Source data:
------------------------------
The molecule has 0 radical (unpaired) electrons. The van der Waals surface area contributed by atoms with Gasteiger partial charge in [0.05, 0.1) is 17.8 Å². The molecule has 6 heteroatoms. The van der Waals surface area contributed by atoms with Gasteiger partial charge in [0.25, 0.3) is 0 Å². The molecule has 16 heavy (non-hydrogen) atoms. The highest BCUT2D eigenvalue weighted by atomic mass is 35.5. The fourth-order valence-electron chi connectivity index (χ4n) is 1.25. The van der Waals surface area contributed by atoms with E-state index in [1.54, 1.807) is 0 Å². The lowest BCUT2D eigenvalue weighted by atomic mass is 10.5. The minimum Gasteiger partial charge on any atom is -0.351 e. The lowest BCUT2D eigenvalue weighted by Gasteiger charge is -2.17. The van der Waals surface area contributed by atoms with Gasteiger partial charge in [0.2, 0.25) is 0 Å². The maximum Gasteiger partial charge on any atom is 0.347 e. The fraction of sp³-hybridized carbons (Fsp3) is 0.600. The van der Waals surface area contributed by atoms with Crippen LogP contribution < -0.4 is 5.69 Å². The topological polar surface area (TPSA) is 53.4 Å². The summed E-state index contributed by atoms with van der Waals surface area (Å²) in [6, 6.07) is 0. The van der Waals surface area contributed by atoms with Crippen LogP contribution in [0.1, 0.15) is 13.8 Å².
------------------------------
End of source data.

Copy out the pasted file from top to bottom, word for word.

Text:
The molecule has 0 radical (unpaired) electrons. The van der Waals surface area contributed by atoms with Gasteiger partial charge in [0.05, 0.1) is 17.8 Å². The molecule has 6 heteroatoms. The van der Waals surface area contributed by atoms with Gasteiger partial charge in [0.25, 0.3) is 0 Å². The molecule has 16 heavy (non-hydrogen) atoms. The highest BCUT2D eigenvalue weighted by atomic mass is 35.5. The fourth-order valence-electron chi connectivity index (χ4n) is 1.25. The van der Waals surface area contributed by atoms with E-state index in [1.54, 1.807) is 0 Å². The lowest BCUT2D eigenvalue weighted by atomic mass is 10.5. The minimum Gasteiger partial charge on any atom is -0.351 e. The lowest BCUT2D eigenvalue weighted by Gasteiger charge is -2.17. The van der Waals surface area contributed by atoms with Gasteiger partial charge in [0.2, 0.25) is 0 Å². The maximum Gasteiger partial charge on any atom is 0.347 e. The fraction of sp³-hybridized carbons (Fsp3) is 0.600. The van der Waals surface area contributed by atoms with Crippen LogP contribution < -0.4 is 5.69 Å². The topological polar surface area (TPSA) is 53.4 Å². The summed E-state index contributed by atoms with van der Waals surface area (Å²) in [6, 6.07) is 0. The van der Waals surface area contributed by atoms with Crippen LogP contribution in [0.1, 0.15) is 13.8 Å².